Su Ba wrote:
Selling value added products from a small farm or backyard here in Hawaii has significant obstacles. By the time you buy the various permits (some have to be renewed every 3 months) and pay to rent commercial kitchen time and space, you have just spent all your anticipated profit before you ever sell your first item. The local government has actually taken all your profit. Thus, most small producers here sell their products under the table. it's even illegal for backyard producers to sell eggs here. The health department inspectors go after vendors at the farmers markets, so eggs are a black market item. Crazy, no? In the name of food safety, people can no longer buy the foods they want here. I hope the situation is better in your state.
Michael Judd wrote:Alcohol or non-alcoholic syrups/liquors. The ultimate value added market that you can count on thriving regardless of which way the economy goes. We have a small, 12 acre, homestead in Maryland, zone 7, where we are growing a limited number of many uncommon fruits - persimmon, jujube, paw paw, elderberry, aronia, hardy kiwi, currants.. which to get the most bang for the buck from we are experimenting with making mead (honey wine) and syrups. Most states have event licenses for selling wine meaning you can make small batches and sell retail at festivals etc. The syrups are sought after by restaurants and higher end bars for desserts and mixers. River Cottage Handbooks No. 2 & 6 out of England are excellent guides to making value added goods from uncommon fruits.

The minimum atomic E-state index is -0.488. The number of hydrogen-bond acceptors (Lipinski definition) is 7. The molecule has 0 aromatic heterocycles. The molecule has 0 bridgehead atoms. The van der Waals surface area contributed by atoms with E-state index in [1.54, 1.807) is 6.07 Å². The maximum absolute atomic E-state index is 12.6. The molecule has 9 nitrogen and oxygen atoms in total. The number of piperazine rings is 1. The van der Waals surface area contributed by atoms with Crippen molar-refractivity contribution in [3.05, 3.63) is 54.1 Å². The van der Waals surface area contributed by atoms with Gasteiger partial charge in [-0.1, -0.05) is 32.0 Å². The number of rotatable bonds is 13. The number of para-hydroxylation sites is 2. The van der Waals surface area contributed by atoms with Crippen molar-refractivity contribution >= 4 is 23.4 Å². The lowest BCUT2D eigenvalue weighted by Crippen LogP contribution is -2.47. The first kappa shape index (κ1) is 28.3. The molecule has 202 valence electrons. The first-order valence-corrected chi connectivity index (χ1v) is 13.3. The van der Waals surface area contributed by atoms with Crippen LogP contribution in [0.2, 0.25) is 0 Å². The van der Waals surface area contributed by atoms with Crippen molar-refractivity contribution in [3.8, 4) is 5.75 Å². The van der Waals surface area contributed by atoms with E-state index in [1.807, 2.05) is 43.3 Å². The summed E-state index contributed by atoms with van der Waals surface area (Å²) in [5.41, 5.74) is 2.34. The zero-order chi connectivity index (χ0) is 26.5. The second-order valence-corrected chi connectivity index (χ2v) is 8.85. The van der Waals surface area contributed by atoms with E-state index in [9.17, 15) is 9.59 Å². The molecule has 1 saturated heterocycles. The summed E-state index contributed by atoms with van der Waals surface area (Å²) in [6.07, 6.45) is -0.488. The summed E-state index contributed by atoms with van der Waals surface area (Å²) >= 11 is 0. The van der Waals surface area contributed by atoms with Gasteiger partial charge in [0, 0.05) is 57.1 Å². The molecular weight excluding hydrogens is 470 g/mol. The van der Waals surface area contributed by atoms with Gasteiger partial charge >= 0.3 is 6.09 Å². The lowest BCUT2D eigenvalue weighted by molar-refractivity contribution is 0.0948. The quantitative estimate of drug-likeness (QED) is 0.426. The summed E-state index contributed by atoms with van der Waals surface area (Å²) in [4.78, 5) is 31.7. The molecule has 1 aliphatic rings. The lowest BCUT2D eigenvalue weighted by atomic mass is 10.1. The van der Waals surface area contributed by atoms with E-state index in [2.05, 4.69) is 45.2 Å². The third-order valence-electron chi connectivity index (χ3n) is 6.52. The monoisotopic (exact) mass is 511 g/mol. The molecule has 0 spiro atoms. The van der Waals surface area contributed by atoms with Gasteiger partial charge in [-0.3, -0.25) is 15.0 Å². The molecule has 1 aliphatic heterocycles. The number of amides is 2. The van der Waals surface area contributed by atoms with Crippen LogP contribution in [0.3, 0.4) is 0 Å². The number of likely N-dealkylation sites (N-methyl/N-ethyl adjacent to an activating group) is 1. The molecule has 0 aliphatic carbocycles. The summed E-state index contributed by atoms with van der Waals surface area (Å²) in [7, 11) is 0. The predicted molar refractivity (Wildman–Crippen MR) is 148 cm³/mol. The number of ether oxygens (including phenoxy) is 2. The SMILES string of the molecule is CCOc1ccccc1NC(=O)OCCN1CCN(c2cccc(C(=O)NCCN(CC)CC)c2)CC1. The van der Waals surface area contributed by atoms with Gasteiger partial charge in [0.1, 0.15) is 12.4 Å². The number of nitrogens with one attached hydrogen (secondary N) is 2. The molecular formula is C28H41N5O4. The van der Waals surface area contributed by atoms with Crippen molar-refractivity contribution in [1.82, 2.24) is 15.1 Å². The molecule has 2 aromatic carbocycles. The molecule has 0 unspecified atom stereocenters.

Cortland Satsuma wrote:@Aimee...
Thank you for the input; and, glad the thread is useful! Do you have any info on which fruits are doing well as jams; and, how else those fruits are providing profit or stacking functions?